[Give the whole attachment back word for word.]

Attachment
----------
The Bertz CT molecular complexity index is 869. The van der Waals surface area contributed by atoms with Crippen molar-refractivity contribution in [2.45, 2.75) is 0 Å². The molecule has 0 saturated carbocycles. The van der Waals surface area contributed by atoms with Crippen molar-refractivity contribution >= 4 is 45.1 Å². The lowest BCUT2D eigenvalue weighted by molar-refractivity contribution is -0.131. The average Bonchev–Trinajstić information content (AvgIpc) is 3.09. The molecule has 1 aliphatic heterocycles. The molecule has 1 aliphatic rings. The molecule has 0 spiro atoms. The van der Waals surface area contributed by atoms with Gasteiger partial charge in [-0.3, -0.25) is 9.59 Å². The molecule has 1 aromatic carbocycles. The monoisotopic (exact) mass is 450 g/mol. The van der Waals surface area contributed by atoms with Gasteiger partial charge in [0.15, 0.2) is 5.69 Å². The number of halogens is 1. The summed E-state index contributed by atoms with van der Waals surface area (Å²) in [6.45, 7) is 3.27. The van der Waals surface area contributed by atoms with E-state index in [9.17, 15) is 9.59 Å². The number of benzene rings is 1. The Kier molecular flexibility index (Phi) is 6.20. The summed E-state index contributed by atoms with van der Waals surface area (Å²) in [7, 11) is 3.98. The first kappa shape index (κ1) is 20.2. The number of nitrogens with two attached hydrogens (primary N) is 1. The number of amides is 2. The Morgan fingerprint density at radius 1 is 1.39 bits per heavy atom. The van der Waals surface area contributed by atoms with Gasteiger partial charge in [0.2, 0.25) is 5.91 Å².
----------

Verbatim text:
The Bertz CT molecular complexity index is 869. The van der Waals surface area contributed by atoms with Crippen molar-refractivity contribution in [2.45, 2.75) is 0 Å². The molecule has 0 saturated carbocycles. The van der Waals surface area contributed by atoms with Crippen molar-refractivity contribution >= 4 is 45.1 Å². The lowest BCUT2D eigenvalue weighted by molar-refractivity contribution is -0.131. The average Bonchev–Trinajstić information content (AvgIpc) is 3.09. The molecule has 1 aliphatic heterocycles. The molecule has 1 aliphatic rings. The molecule has 0 spiro atoms. The van der Waals surface area contributed by atoms with Gasteiger partial charge in [-0.3, -0.25) is 9.59 Å². The molecule has 1 aromatic carbocycles. The monoisotopic (exact) mass is 450 g/mol. The van der Waals surface area contributed by atoms with Gasteiger partial charge in [0.15, 0.2) is 5.69 Å². The number of halogens is 1. The summed E-state index contributed by atoms with van der Waals surface area (Å²) in [6.45, 7) is 3.27. The van der Waals surface area contributed by atoms with E-state index in [9.17, 15) is 9.59 Å². The number of benzene rings is 1. The Kier molecular flexibility index (Phi) is 6.20. The summed E-state index contributed by atoms with van der Waals surface area (Å²) in [7, 11) is 3.98. The first kappa shape index (κ1) is 20.2. The number of nitrogens with two attached hydrogens (primary N) is 1. The number of amides is 2. The Morgan fingerprint density at radius 1 is 1.39 bits per heavy atom. The van der Waals surface area contributed by atoms with Gasteiger partial charge in [0.2, 0.25) is 5.91 Å².